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Imperial Dreams: Tracking the Imperial Woodpecker Through the Wild Sierra Madre
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Imperial Dreams: Tracking the Imperial Woodpecker Through the Wild Sierra Madre

3.83  ·  Rating Details  ·  93 Ratings  ·  26 Reviews
Naturalist Tim Gallagher journeys deep into the savagely beautiful Sierra Madre, home to rich wildlife and other natural treasures—and also to Mexican drug cartels—in a dangerous quest to locate the rarest bird in the world—the possibly extinct Imperial Woodpecker, the largest of all carpinteros. Explorer and noted bird expert Tim Gallagher is no stranger to the obsession ...more
Hardcover, 304 pages
Published April 16th 2013 by Atria Books
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Sep 15, 2013 John rated it really liked it  ·  review of another edition
Shelves: sierra-madre, birds
I do a little birding on occasion; in the marshlands and the uplands of Northern California. At least six species of woodpecker frequent my neighborhood, which is a fairly substantial number when you consider species distribution throughout the United States. The smallest is the Downy Woodpecker, which will occasionally work at our fig tree, the largest is the Pileated - a gorgeous, large woodpecker. But even the Pileated pales in comparison to the grandeur of the Imperial, a one time resident o ...more
Steven Howes
Jul 15, 2013 Steven Howes rated it really liked it
I read the author's previous book "The Grail Bird" about the rediscovery of the Ivory-Billed Woodpecker in the SE United States in the 1990's and found it be fascinating. This offering was a similar book about the author's search for evidence of the existence of the Imperial Woodpecker, a large woodpecker related to the Ivory-Billed and native to high elevation pine forests of the Sierra Madre in Mexico.

In my opinion, this book is about much more than the Imperial Woodpecker. It is about old Mex
Rick Skwiot
Jun 24, 2013 Rick Skwiot rated it really liked it
For those of us who love birds and Mexico, Tim Gallagher’s “Imperial Dreams: Tracking the Imperial Woodpecker through the Wild Sierra Madre,” is a sobering book. It chronicles the willful destruction of habitat—both animal and human—in northwest Mexico by loggers, ranchers, drug gangs, corruption and ignorance. Editor in chief of the world famous Cornell Lab of Ornithology’s magazine “Living Bird,” Gallagher himself nearly becomes a dead duck in his quest to find an extant specimen of the once t ...more
David Bales
Sep 05, 2013 David Bales rated it it was amazing
Shelves: 2013
This is a beautiful and heartbreaking book about ornithologists searching for the elusive imperial woodpecker, the world's largest species of woodpecker, (the male was up to 24 inches long with a flaming red crown) in the high pine forests and mountains of the Sierra Madre Occidental of Mexico. The last documented sighting of the imperial woodpecker was in 1956 but anecdotal evidence seems to indicate that the species existed in remote areas of Chihuahua, Durango and Sinaloa until the 1990s. The ...more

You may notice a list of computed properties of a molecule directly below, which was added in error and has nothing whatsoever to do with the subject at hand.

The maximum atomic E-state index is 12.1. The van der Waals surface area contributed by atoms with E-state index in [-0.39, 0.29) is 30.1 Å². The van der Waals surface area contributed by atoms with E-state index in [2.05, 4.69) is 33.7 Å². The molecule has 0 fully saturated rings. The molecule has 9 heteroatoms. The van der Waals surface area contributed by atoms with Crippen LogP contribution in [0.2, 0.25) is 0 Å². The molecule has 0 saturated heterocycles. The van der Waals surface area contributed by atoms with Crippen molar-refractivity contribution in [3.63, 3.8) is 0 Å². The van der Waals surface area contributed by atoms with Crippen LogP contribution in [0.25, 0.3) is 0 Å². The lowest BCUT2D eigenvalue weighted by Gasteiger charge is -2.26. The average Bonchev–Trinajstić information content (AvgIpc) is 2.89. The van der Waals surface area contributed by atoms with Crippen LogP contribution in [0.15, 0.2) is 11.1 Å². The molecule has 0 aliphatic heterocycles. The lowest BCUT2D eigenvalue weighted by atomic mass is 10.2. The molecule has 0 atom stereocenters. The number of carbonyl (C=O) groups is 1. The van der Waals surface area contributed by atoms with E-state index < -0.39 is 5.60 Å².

Jeanne Fair
Apr 17, 2016 Jeanne Fair rated it it was amazing
A thorough documentation of the status of the Imperial Woodpecker told through the story of expeditions to find the last vestiges of the species. A depressing, but important story to know. The book is filled with my historical vignettes for the region of Northern Mexico.
Carrie Laben
Mar 04, 2014 Carrie Laben rated it liked it
Shelves: nature
Gallagher isn't much of a stylist, and this sometimes mars the book, which is in places poorly organized. However, the inherent drama of the subject matter and the author's clear love for the birds he's pursuing make this an overall worthwhile read.
Nov 06, 2014 Bob rated it really liked it
A well-told tale of tracking a rare bird into the Sierra Madre of Mexico,
Nov 29, 2013 Kerry rated it it was ok
Eh. Some history and geography can be learned, mostly in the first half of the book. Therefore that part is interesting. The second half is staccato bursts of what they did, where they went, who they showed their movie to. Not interesting and full of unnecessary details. One begins to think the 'sightings' people report, as in, "I saw that bird 40 years ago when I was 2 years old" (exaggeration for effect), are not accurate. To put it nicely. All that said, interesting to learn how some people l ...more
Top 5 Science and Nature - PLA
May 06, 2013 Jason rated it it was amazing
Shelves: first-reads
This book is a real-life story about a man on a quest to find a giant woodpecker. A bird that has thought to have been extinct for over 50 years. He travels to the back forest's of México; encountering everything on his journey from armed drug lords, burning houses, and more than one life or death situation. It is an amazing story of not giving up on your dream, no matter how hard that may be or who it may hurt. I loved the book, and it read like a novel.

* I won this book for free through the G
Feb 21, 2016 Curt rated it it was amazing
Aug 29, 2015 Amber rated it liked it